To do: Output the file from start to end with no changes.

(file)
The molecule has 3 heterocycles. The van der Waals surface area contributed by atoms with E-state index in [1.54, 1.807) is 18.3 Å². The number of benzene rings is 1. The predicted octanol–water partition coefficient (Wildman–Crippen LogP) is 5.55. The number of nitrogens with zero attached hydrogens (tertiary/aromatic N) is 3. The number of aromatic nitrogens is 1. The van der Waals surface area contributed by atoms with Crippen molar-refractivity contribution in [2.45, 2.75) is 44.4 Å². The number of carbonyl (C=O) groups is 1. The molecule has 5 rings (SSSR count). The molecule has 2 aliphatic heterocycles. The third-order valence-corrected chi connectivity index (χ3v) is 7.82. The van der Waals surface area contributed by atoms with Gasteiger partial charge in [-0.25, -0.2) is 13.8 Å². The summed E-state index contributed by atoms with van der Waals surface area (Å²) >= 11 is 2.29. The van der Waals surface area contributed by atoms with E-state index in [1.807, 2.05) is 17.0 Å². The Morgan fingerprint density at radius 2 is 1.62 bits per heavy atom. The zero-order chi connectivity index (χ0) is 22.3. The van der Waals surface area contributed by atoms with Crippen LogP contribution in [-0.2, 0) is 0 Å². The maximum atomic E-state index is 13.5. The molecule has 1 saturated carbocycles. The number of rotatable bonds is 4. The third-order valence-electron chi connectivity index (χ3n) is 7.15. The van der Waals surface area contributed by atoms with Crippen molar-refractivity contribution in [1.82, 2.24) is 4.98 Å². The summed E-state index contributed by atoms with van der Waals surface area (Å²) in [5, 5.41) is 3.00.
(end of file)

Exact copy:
The molecule has 3 heterocycles. The van der Waals surface area contributed by atoms with E-state index in [1.54, 1.807) is 18.3 Å². The number of benzene rings is 1. The predicted octanol–water partition coefficient (Wildman–Crippen LogP) is 5.55. The number of nitrogens with zero attached hydrogens (tertiary/aromatic N) is 3. The number of aromatic nitrogens is 1. The van der Waals surface area contributed by atoms with Crippen molar-refractivity contribution in [2.45, 2.75) is 44.4 Å². The number of carbonyl (C=O) groups is 1. The molecule has 5 rings (SSSR count). The molecule has 2 aliphatic heterocycles. The third-order valence-corrected chi connectivity index (χ3v) is 7.82. The van der Waals surface area contributed by atoms with Gasteiger partial charge in [-0.25, -0.2) is 13.8 Å². The summed E-state index contributed by atoms with van der Waals surface area (Å²) >= 11 is 2.29. The van der Waals surface area contributed by atoms with E-state index in [1.807, 2.05) is 17.0 Å². The Morgan fingerprint density at radius 2 is 1.62 bits per heavy atom. The zero-order chi connectivity index (χ0) is 22.3. The van der Waals surface area contributed by atoms with Crippen LogP contribution in [-0.2, 0) is 0 Å². The maximum atomic E-state index is 13.5. The molecule has 1 saturated carbocycles. The number of rotatable bonds is 4. The third-order valence-electron chi connectivity index (χ3n) is 7.15. The van der Waals surface area contributed by atoms with Crippen molar-refractivity contribution in [1.82, 2.24) is 4.98 Å². The summed E-state index contributed by atoms with van der Waals surface area (Å²) in [5, 5.41) is 3.00.